Even in World Cup year, even in the singing sixties, there were plenty who warned about the precariousness of professional football.
“It was a choice between the Football League or forever looking out of the drawing office window at the wrong river,” he recalls.
“Besides, how many ships are they building these days on the Tyne?”
He is unable, however, to make the veteran Bishops’ annual reunion on August 22. “It’s five-a-side night, isn’t it?”
AFTER three years with Port Vale– “Jackie Mudie was brilliant, Stan Matthews different” – he joined Workington. Though perennial strugglers, he believes that they played good football.
Sylvia followed faithfully, already appointed Compiler of the Scrapbooks. She was from Fulwell; now, married 42 years, they’re the Sunderland Welsh and won’t be returning north. Nothing, he says, would have been possible without her.
Thereafter he had five years at Rotherham, the most memorable moment perhaps coming at Roker Park. “I’d gone to see the physio, something wrong with my ankle, when Sylvia went into labour in the car outside.
“I knew the physio and would have been delighted for Clair to be born at Roker Park, but I don’t think Sylvia thought that way at all.”
After a few final games with Stockport County – “Mike Summerbee talked me into it, I shouldn’t have let him” – he answered a call from Len Ashurst, the former Sunderland defender, to become his assistant at Newport County.
When Ashurst became Cardiff City manager, his mate followed, eventually becoming team boss himself.
Sacked, he had a year as Plymouth physio, then accepted McMenemy’s invitation to return to Wearside.
“We thought we were going back to Sunderland for good.
The house here was nearly sold, the people had been round to measure the curtains, but things were getting a bit rocky and it wasn’t working out.”
McMenemy wasn’t best pleased. “Let’s just say it wasn’t an easy transition,”
Bluebirds’ manager Frank Burrows asked him back to Ninian Park as physio. “They couldn’t get rid of me,” says Jimmy.
In 1998 they gave him a testimonial, against Manchester United – “Jimmy is one of the nicest people in football,” write City chief executive Joan Hill in the programme.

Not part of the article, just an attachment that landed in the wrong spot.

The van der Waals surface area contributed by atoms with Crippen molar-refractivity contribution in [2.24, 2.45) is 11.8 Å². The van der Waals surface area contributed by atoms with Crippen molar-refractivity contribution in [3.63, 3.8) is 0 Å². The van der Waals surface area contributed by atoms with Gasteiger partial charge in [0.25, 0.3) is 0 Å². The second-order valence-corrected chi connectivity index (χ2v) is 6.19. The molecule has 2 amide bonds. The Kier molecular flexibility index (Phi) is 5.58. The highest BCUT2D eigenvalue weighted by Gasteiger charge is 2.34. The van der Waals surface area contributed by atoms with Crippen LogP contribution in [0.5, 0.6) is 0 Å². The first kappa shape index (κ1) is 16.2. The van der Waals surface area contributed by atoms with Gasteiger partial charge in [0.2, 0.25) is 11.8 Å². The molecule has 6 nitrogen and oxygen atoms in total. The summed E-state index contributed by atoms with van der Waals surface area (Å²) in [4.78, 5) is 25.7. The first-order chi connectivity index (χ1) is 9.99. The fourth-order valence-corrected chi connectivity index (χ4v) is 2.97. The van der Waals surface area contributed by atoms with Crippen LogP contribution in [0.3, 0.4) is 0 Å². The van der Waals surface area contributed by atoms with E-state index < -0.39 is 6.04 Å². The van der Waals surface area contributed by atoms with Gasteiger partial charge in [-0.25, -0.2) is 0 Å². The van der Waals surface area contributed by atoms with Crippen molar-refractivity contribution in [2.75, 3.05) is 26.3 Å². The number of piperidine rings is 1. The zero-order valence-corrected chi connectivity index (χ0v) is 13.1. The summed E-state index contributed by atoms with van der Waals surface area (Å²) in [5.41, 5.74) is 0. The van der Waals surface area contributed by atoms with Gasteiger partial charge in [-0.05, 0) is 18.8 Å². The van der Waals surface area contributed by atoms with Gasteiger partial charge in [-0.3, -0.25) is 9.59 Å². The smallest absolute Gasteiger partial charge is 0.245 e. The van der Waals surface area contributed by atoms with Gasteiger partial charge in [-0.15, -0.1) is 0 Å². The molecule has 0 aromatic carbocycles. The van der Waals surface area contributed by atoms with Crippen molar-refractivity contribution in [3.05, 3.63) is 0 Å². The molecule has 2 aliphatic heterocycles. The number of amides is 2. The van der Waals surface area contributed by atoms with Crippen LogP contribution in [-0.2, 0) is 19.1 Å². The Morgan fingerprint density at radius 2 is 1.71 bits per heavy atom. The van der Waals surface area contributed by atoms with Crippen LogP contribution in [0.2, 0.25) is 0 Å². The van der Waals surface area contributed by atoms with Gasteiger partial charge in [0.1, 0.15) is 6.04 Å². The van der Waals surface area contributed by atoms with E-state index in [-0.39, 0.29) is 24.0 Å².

Its cover had pictures of the beneficiary in playing days, as a member of the Cardiff backroom staff and – looking a bit like Sir Ian Botham, underneath the mortar board – on the day of the conferment of a Master of Philosophy degree for his work on the effects of weight bearing on bones.
“I believe in putting my time in,” he says, manifestly.
Latterly he has been working mainly with the youngsters, rejoiced when Cardiff reached the FA Cup final – “we had a lovely day out” – has nothing but warm words for Wales and the Welsh.
Yakky da? “Oh aye,” he says, “certainly.”
SO what of the querulous old pro, the hardened-mien streak, the grizzled eye and grumpy quote? There’s none of that with Jimmy Goodfellow, no rheum at the top, no unhappy ending.
“I remember all those years ago back in Hendon, my dad saying the game was done with,” he says. “That was when they paid Johnny Haynes £100 a week.”
It’s much changed, of course, but he supposes the biggest transformation of all to be in the quality of pitches – in every sense down to the grass roots. “The effort and knowledge which goes into it, even in the local leagues, is amazing.
“St James’ Park used to be terrible, Middlesbrough among the best. We won’t even talk about Stanley United.”
If players are greedy, overpaid prima donnas – and those are the terms in which the question is put, certainly not answered – then who can blame them, he says, for taking what’s on offer.
If FIFA wants to restrict the number of overseas players, then it will be the fans who suffer. If you need six degrees to be a sports therapist – the term he prefers – then that can only be for the general good.
It is, in any case, far removed from the little feller on the force-eight bench, towel round his neck and hope in his heart.
“I’ve really no regrets, except maybe for wearing that black and white shirt. I wouldn’t do anything differently. There are still people in football I wouldn’t even open the door to, but most of them are great.”
In retirement, Jimmy will continue to scout for Cardiff, anticipating a fresh role with familiar enthusiasm.
“Football’s like having a baby. The first bit’s meant to be pleasurable, the next nine months can be a bit rough at times, but you always hope for a bit of joy at the end.”
Sylvia offers another lager, smiles like she’s heard that one before, says nothing.
We’re chatting away for four hours: they really are nice guys, this Mr and Mrs Goodfellow.
AND maybe Jimmy Goodfellow shouldn’t read this bit – Tuesday’s column posed an interesting question: if two points were awarded for every FA Cup final win in the competition’s history, and one to the beaten finalists, who’d be fourth behind Liverpool, Arsenal and Manchester United.
It was, of course, Newcastle United, those Wembley defeats in 1998 and 1999 edging them ahead of Spurs and Aston Villa in joint fifth place.
Let’s today stick with the Newport County set, and a three-parter: who scored six times for Newcastle United in County’s record 13-0 defeat in October 1946, which Trimdon lad was one of the club’s most successful managers and – just eight years after they’d reached the European Cup Winners’ Cup quarter-final – who replaced them in the old fourth division for 1988-89?
Welsh rarebit, the column returns on Tuesday.